The high incidence of trichinosis has been stressed in recent literature,1 so that most clinicians are on the lookout for this disease. The number of reported cases in New Jersey for the past five years is given in the following tabulation:
Year No. of Cases 1933 49 1934 41 1935 12 1936 13 1937 13
Trichinosis was first discovered in man by Owen in 1840. From then until 1909 considerable work was done to determine the method by which the larvae migrated from the intestine to the striped muscle. Herrick and Janeway were the first to report finding the larvae in the blood stream of a patient with trichinosis and to prove definitely the method of migration. In their original paper2 they expressed the hope that this method would prove useful in diagnosing the disease.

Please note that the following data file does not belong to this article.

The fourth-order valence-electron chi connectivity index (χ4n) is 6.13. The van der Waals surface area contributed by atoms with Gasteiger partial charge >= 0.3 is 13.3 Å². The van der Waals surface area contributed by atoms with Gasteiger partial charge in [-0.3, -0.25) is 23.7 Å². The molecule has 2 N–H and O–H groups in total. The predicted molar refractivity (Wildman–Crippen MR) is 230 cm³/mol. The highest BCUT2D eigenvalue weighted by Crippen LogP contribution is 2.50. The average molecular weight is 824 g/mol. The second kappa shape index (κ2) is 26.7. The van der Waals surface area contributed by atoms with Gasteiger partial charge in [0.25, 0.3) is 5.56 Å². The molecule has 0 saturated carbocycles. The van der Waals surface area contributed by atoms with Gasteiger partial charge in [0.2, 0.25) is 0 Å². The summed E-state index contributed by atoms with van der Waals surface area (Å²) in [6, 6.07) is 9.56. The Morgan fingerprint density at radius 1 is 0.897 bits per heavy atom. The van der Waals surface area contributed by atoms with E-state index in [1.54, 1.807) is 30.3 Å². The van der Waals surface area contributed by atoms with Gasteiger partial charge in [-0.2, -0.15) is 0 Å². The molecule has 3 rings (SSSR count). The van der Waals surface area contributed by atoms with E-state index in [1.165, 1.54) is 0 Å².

In the 3 cases here reported the larvae were found in the blood
FAILMEZGER TR, SPALDING JE. DIAGNOSIS OF TRICHINOSIS. Am J Dis Child. 1939;58(1):129–130. doi:10.1001/archpedi.1939.01990070141013
Customize your JAMA Network experience by selecting one or more topics from the list below.
Create a personal account or sign in to: